Oregon Restrictions on Government Zoning Outside of City Limits, Measure 11 (1970)

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The Oregon Restrictions on Government Zoning Outside of City Limits Amendment, also known as Measure 11, was on the November 3, 1970 ballot in Oregon as an initiated constitutional amendment, where it was defeated. The measure would have restricted the state and county governments from altering the zoning, subdivision or building code outside city limits, required such changes to be first approved by voters of the area and granted residents initiative and referendum powers over such matters.[1]

Election results

Oregon Measure 11 (1970)
ResultVotesPercentage
Defeatedd No342,50355.67%
Yes 272,765 44.33%

Election results via: Oregon Blue Book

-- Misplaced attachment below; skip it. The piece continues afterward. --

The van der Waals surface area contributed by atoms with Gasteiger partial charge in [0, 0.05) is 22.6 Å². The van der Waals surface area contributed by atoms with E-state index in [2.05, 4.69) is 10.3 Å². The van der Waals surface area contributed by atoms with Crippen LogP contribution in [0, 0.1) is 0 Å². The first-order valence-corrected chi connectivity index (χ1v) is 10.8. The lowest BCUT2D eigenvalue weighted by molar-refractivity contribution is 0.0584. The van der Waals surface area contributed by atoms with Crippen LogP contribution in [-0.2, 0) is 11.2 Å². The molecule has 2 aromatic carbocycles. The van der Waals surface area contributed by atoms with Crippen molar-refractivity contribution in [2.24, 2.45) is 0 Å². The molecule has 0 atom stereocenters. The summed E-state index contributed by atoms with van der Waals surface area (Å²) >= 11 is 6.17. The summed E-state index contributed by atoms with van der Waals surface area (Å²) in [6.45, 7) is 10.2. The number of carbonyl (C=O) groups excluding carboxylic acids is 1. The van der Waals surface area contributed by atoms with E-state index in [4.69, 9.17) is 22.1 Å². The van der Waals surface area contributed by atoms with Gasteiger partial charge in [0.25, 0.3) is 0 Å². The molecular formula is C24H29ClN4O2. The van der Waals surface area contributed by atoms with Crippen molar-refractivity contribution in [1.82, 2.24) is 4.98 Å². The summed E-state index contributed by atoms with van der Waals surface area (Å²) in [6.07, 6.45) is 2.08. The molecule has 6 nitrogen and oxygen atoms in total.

Text of measure

The language appeared on the ballot as:[1]

11. RESTRICTS GOVERNMENTAL POWERS OVER RURAL PROPERTY - Purpose: Constitutional Amendment restricts power of legislature, counties and other governmental units to pass future zoning, subdivision or building code legislation affecting land outside city limits. Requires all such legislation to be approved by voters of area affected at a special or general election. Further provides that people who live outside city limits shall have initiative and referendum powers over any zoning, subdivision or building code legislation which affects their area.

YES □

NO □ [2]

Support

Supporters

  • Zoning Adjustment Modification Organization, Inc.[1]

Opposition

Opponents

  • The Women’s Legislative Council[1]

See also

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External links

References

  1. 1.0 1.1 1.2 1.3 Oregon State Library, "State of Oregon Official Voters' Pamphlet," accessed December 2, 2013
  2. Note: This text is quoted verbatim from the original source. Any inconsistencies are attributed to the original source.